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Apostrophes and False Possessives

In English, nouns become adjectives all the time: a computer’s malfunction is also called a computer malfunction. One of Shakespeare’s plays is a Shakespeare play.

Consider the sentence Beverly Hills’ weather is mild. Like computer’s and Shakespeare’s in the previous paragraph, Beverly Hills’ is a possessive noun. But we could turn it into an adjective by removing the apostrophe: Beverly Hills weather is mild. Same with Abe Jones’s campaign is picking up steam—we could also say The Abe Jones campaign is picking up steam.

Few would argue with the apostrophe in The Beatles’ place in pop music history is assured. But how would you write this sentence: There are still countless Beatles/Beatles’ fans out there. Although many would choose Beatles’ fans, it should be Beatles fans—no apostrophe—because the sentence has turned Beatles into an adjective modifying fans rather than a possessive noun.

There are times when the distinction is trivial. There is no significant difference between General Motors cars are selling and General Motors’ cars are selling. But if you were to write We visited the General Motors’ plant in Wentzville, you’d be using a possessive noun where only an adjective should go.

Notice that the four examples above involve the nouns Hills, Jones, Beatles, and Motors. Nouns ending in s can tempt rushed or distracted writers to add a possessive apostrophe for no good reason. Many writers, including most journalists, add only an apostrophe to show possession when a proper noun ends in s. On a bad day, this can result in silly phrases like a Texas’ barbecue joint, a Sally Hawkins’ movie, or even the St. Regis’ Hotel, in which the apostrophes are indefensible.

Those who write such things would never dream of writing a Chicago’s barbecue joint, a George Clooney’s movie, or the Fairmont’s Hotel.

So whenever writers are of a mind to add a possessive apostrophe to a noun ending in s, they might first try swapping that word with one that ends in a different letter. If the result is nonsense, they’ll have ample time to revise the sentence and save themselves some embarrassment.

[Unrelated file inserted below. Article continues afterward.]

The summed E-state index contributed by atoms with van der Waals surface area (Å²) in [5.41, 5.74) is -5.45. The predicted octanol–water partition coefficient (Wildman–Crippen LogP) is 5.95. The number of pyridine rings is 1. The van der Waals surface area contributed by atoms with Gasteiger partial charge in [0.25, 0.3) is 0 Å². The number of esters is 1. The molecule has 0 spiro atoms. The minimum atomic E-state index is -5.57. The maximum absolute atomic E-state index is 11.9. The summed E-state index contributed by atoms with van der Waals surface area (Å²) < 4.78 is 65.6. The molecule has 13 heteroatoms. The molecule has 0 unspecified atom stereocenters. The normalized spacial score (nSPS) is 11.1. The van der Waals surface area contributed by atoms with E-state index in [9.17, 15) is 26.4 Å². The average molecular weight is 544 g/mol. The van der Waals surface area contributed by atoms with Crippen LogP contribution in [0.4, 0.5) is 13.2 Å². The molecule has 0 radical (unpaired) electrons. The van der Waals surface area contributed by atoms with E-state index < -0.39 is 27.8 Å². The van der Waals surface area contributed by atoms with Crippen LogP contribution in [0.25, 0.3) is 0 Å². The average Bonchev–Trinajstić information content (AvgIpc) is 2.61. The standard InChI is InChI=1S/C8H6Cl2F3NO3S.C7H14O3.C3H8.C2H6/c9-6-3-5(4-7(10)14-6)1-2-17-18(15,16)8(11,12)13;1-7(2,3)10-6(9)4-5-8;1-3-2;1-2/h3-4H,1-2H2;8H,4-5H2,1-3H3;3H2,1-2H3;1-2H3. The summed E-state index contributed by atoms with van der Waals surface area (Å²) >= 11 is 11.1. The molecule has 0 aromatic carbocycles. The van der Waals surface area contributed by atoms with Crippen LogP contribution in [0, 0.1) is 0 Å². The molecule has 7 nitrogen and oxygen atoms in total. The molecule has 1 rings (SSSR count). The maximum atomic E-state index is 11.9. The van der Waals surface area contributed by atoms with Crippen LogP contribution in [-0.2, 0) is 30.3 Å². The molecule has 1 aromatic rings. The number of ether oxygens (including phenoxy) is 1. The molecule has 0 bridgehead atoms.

Pop Quiz
Mend any sentences that need fixing.

1. Julie Andrews singing in My Fair Lady was some of her best work.
2. She is a fanatical Rolling Stones’ fan.
3. Nigel takes a Thomas Hobbes’ approach to life.
4. Yolanda Adams music is infectious.
5. It was a Black Keys’ performance for the ages.

 

Pop Quiz Answers

1. Julie Andrews’s singing in My Fair Lady was some of her best work. (some would write Andrews’)
2. She is a fanatical Rolling Stones fan.
3. Nigel takes a Thomas Hobbes approach to life.
4. “Yolanda Adams music,” “Yolanda Adams’s music,” and “Yolanda Adams’ music” would all be acceptable.
5. It was a Black Keys performance for the ages.

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Posted on Monday, May 19, 2014, at 6:36 pm


Apostrophes and Proper Nouns

Take a close look at this sentence about the great playwright Tennessee Williams: It’s Tennessee William’s best play. Note the placement of the apostrophe. It disfigures the name Williams—how could that be right? Here’s a rule to live by: Forget the apostrophe until you write out the entire word. A correct possessive apostrophe can never entangle itself within any word. So by writing Williams out first, you can avoid a lot of trouble.

The trouble that can’t be avoided comes next, because there are conflicting policies for writing possessive proper nouns that end in s. The Associated Press Stylebook recommends just an apostrophe: It’s Tennessee Williams’ best play. But most other authorities endorse ’s: Williams’s.